Meeting the challenges of waiting

People waiting at a bus stage.
Waiting! Waiting! Waiting! We cannot escape it, waiting is the common lot of man, woman and child." 

Does not the farmer have to wait for the harvest time? Why, your very existence testifies that your mother waited about nine months from conception until she gave birth to you.

And once born, did you not have to wait long years to experience the satisfaction that comes with being a self-reliant, self-supporting adult?

You are not done with waiting. You must still face the day-to-day waiting for bus, train or plane, or because a relative, friend or business associate is late.

Do you want to take the sting out of waiting? Then view it as a challenge to be met. How?

Dealing with the waiting challenge 


The farmer not only waits but keeps busy taking care of the fields until the harvest.

Likewise with her that has conceived; she finds she has much to do until the time for the child to be born. Invariably there is something that you can profitably do while waiting.

Are you waiting for a promotion, a pay raise or some other form of recognition?

Busy yourself in the meantime with doing the best you can, taking a keen interest in your work or your present assignment. Then the wait will not seem so long and you will be more likely to obtain the thing for which you are waiting.

Or are you a young woman waiting for the right man to come into your life? Here again, rather than engaging in mere wishful thinking, keep busy.

Work at improving your mind and heart; cultivate an outgoing personality, a sunny disposition.

Look for opportunities to bring happiness into the lives of others and you will find that waiting has comparatively little sting.

The same principle applies to the day- to-day waiting that can be so trying at times. Have you an appointment with a physician, dentist or other businessman?

Anticipate waiting by taking along some worthwhile reading and you will be in position to increase your storehouse of knowledge instead of idly and impatiently wasting your time waiting.

Or is the waiting you have to do within the family circle? Then instead of letting your vexation be known because of having to wait, make good use of the time.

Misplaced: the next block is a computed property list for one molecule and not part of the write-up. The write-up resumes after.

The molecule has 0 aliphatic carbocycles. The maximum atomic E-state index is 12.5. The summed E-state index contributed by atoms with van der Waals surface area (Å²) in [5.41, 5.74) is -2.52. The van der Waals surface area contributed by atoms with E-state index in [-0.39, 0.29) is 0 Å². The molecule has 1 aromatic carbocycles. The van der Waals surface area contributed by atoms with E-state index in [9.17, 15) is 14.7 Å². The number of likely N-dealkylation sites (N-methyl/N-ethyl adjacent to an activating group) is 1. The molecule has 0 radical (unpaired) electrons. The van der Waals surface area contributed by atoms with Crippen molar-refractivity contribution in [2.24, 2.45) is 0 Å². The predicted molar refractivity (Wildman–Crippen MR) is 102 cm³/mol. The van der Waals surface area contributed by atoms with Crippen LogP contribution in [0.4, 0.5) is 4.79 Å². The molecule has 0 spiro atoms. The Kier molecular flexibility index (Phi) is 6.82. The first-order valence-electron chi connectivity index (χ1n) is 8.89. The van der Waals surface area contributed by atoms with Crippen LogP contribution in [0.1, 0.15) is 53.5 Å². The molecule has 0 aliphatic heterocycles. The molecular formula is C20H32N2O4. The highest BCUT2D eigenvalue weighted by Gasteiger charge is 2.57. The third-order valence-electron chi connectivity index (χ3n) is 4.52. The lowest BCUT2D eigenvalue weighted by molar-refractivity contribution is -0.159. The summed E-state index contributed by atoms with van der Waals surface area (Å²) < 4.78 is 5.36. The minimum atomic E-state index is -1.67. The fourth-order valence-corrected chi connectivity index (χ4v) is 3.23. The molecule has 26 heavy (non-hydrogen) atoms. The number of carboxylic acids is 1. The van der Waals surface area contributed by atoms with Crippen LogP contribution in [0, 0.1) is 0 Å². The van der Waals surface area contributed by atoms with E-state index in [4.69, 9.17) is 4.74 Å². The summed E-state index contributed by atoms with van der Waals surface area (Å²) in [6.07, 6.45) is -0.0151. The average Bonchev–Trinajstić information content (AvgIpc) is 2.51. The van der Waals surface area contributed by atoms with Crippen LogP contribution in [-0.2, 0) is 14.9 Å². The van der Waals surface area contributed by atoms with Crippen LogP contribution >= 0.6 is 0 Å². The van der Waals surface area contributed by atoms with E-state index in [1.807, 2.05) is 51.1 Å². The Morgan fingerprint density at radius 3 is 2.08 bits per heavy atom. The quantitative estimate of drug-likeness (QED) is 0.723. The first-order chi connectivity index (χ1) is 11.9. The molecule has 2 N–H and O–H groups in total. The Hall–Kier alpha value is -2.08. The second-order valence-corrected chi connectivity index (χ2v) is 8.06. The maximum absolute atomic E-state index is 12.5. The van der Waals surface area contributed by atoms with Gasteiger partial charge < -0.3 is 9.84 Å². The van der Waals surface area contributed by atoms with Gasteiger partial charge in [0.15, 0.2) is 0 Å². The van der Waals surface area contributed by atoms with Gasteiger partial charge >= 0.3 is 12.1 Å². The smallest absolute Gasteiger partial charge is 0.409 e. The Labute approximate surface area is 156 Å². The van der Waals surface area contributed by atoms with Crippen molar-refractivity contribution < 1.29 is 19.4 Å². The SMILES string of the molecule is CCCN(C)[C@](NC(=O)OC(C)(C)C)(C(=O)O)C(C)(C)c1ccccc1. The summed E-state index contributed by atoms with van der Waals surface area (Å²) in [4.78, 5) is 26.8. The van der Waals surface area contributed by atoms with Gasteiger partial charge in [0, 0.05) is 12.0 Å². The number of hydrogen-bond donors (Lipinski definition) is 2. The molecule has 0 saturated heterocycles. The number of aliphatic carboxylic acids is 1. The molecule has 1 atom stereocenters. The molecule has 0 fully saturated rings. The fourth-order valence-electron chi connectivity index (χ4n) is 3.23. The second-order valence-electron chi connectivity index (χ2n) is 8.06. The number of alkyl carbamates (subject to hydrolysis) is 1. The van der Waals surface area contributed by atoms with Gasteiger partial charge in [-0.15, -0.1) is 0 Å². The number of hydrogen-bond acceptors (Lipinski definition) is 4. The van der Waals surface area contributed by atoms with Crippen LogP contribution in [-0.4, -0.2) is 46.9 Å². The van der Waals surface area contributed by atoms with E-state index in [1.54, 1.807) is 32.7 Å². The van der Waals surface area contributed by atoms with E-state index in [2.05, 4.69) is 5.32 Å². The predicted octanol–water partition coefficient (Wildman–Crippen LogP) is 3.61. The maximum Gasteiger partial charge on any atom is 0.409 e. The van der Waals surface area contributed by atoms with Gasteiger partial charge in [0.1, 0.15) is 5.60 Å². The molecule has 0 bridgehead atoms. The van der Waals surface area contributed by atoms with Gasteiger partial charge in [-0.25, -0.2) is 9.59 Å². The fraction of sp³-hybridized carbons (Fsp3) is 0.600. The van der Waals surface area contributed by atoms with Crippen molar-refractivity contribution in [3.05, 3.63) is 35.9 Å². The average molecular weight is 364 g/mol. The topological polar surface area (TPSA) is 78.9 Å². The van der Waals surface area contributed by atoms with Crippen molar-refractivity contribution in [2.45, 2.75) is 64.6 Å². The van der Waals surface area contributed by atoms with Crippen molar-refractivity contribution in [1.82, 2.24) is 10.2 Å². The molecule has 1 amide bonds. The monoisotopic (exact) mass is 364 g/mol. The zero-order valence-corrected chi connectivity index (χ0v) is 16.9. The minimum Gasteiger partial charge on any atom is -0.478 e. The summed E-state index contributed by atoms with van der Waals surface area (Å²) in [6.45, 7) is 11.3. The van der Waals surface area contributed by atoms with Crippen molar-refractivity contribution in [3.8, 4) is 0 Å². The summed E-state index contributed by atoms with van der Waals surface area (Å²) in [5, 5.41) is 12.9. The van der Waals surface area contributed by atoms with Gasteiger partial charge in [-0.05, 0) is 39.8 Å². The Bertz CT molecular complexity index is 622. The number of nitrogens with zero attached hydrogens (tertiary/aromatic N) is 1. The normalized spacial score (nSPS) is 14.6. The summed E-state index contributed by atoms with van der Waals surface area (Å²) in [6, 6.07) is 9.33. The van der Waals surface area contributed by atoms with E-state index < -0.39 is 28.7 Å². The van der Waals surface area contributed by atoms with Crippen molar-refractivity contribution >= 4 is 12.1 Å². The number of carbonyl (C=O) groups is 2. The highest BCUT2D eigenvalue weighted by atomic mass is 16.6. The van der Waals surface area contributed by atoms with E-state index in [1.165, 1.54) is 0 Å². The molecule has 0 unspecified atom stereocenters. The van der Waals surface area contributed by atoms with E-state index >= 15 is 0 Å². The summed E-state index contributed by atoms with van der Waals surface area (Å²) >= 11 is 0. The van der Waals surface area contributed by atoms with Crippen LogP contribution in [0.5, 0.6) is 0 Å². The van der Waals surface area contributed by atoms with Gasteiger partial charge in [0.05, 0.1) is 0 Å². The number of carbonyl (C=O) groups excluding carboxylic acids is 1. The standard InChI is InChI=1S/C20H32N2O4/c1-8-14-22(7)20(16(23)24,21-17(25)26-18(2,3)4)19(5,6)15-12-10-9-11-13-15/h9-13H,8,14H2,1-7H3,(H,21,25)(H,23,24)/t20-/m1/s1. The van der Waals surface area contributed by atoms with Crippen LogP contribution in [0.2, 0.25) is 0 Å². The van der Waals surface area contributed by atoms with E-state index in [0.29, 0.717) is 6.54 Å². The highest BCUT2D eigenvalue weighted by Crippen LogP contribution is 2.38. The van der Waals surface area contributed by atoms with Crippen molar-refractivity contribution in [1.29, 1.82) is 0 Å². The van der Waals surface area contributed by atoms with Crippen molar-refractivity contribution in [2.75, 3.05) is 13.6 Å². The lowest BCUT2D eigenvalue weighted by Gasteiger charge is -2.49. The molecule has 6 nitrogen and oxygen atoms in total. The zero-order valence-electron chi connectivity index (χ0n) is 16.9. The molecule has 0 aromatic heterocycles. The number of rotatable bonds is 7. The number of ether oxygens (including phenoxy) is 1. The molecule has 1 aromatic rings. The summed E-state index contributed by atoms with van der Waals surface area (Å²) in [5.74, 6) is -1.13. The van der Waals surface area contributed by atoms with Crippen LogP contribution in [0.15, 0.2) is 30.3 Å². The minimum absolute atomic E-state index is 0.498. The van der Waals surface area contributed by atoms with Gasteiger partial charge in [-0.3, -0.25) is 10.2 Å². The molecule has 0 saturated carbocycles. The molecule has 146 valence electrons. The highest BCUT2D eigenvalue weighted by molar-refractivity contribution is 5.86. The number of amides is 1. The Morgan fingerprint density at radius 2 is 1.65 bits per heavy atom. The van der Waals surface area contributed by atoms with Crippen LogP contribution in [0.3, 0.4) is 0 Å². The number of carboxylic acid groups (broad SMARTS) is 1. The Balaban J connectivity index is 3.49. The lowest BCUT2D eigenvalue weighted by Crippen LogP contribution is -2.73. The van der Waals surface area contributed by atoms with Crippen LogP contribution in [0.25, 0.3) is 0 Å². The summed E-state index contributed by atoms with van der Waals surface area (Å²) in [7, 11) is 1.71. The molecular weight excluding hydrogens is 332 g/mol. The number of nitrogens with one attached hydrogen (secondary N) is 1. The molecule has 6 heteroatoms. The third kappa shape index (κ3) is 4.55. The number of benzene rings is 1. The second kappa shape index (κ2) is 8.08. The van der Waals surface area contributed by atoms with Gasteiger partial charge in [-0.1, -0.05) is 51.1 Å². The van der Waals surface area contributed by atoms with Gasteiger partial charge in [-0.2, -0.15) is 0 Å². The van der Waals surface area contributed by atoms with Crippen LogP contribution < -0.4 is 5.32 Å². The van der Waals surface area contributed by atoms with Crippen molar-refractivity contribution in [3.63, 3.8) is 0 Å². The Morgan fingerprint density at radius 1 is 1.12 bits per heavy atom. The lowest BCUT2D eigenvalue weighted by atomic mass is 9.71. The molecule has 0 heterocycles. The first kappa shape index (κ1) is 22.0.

You might wisely use the time to reflect on whether you have forgotten or overlooked something.

How often, after starting out, families discover that they have forgotten this, that or the other thing.

After you have considered whether anything has been forgotten, how about doing some reading for the remaining minutes?

Or look around; is there some untidiness that you could take care of, putting away things?

Or do the house plants need watering?

If you are inclined to be tense while waiting, perhaps it would be even better to force yourself to relax and give your nerves a badly needed rest. It will certainly be worth the effort.

Another fine way in which to meet the challenge of this day-to-day waiting is by being as helpful as you can. Is your wife or mother late because she has to clean up after the meal?

If so, how about helping her out? It is better to be helping others than idly, impatiently waiting; besides, thereby you cut down on the waiting time.

Empathy, or putting yourself in the other’s shoes, will also help. Make allowances.

The one who is keeping you waiting may be the victim of circumstances over which he has no control.

And how about a sense of humor? It will also help to keep you from grumbling or scolding and from taking yourself too seriously.

When to be on time  


However, there is another side to this matter of waiting that ought not to be overlooked.

There are times when schedules must be met or appointments be kept. At such times one can ill afford to wait.

Perhaps you find that your children are prone to be careless about getting ready on time. If so, what should be done?

Do not pamper them, but exercise a firm yet kind hand. Train them in punctuality. It will be beneficial both to you and to them.

Or is it your wife who invariably is late, apparently having gotten into a bad habit?

If appeals to reason and self-respect are in vain, it might even be necessary to give an object lesson that will be remembered.

On an occasion when being on time calls for it, you might say, ‘Dear, I’m going now; you can take the bus when you’re ready.’ 

That may come as quite a surprise to her. Nevertheless, under certain circumstances that is the way to meet the challenge of waiting.

But remember, if you require punctuality of others, you must be punctual yourself.

Make it your objective not to be the one who inconsiderately keeps others waiting. But if you must wait, meet the challenge; use the time well.

Share this post with your social networks: